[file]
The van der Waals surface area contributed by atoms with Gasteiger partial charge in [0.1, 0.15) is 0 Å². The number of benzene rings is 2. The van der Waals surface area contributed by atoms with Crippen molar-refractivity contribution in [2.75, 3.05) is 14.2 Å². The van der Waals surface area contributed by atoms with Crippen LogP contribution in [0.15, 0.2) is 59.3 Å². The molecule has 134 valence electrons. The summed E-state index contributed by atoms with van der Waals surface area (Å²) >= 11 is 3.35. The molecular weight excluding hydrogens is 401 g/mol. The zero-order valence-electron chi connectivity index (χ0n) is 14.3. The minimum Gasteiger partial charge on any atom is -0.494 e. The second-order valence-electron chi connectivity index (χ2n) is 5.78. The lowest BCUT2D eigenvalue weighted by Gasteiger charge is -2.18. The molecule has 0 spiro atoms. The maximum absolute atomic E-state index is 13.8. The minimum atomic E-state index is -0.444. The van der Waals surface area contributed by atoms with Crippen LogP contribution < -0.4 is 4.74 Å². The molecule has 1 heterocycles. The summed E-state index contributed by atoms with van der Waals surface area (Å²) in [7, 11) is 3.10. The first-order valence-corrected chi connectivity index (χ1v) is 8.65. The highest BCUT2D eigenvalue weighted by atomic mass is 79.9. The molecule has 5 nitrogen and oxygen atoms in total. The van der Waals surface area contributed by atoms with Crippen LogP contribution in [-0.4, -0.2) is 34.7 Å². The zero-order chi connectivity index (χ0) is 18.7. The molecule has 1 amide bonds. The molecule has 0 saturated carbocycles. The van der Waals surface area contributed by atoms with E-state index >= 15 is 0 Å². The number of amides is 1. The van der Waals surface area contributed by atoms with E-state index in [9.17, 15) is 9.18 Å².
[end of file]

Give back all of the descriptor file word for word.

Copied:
The van der Waals surface area contributed by atoms with Gasteiger partial charge in [0.1, 0.15) is 0 Å². The number of benzene rings is 2. The van der Waals surface area contributed by atoms with Crippen molar-refractivity contribution in [2.75, 3.05) is 14.2 Å². The van der Waals surface area contributed by atoms with Crippen LogP contribution in [0.15, 0.2) is 59.3 Å². The molecule has 134 valence electrons. The summed E-state index contributed by atoms with van der Waals surface area (Å²) >= 11 is 3.35. The molecular weight excluding hydrogens is 401 g/mol. The zero-order valence-electron chi connectivity index (χ0n) is 14.3. The minimum Gasteiger partial charge on any atom is -0.494 e. The second-order valence-electron chi connectivity index (χ2n) is 5.78. The lowest BCUT2D eigenvalue weighted by Gasteiger charge is -2.18. The molecule has 0 spiro atoms. The maximum absolute atomic E-state index is 13.8. The minimum atomic E-state index is -0.444. The van der Waals surface area contributed by atoms with Crippen LogP contribution < -0.4 is 4.74 Å². The molecule has 1 heterocycles. The summed E-state index contributed by atoms with van der Waals surface area (Å²) in [7, 11) is 3.10. The first-order valence-corrected chi connectivity index (χ1v) is 8.65. The highest BCUT2D eigenvalue weighted by atomic mass is 79.9. The molecule has 5 nitrogen and oxygen atoms in total. The van der Waals surface area contributed by atoms with Crippen LogP contribution in [-0.4, -0.2) is 34.7 Å². The zero-order chi connectivity index (χ0) is 18.7. The molecule has 1 amide bonds. The molecule has 0 saturated carbocycles. The van der Waals surface area contributed by atoms with E-state index >= 15 is 0 Å². The number of amides is 1. The van der Waals surface area contributed by atoms with E-state index in [9.17, 15) is 9.18 Å².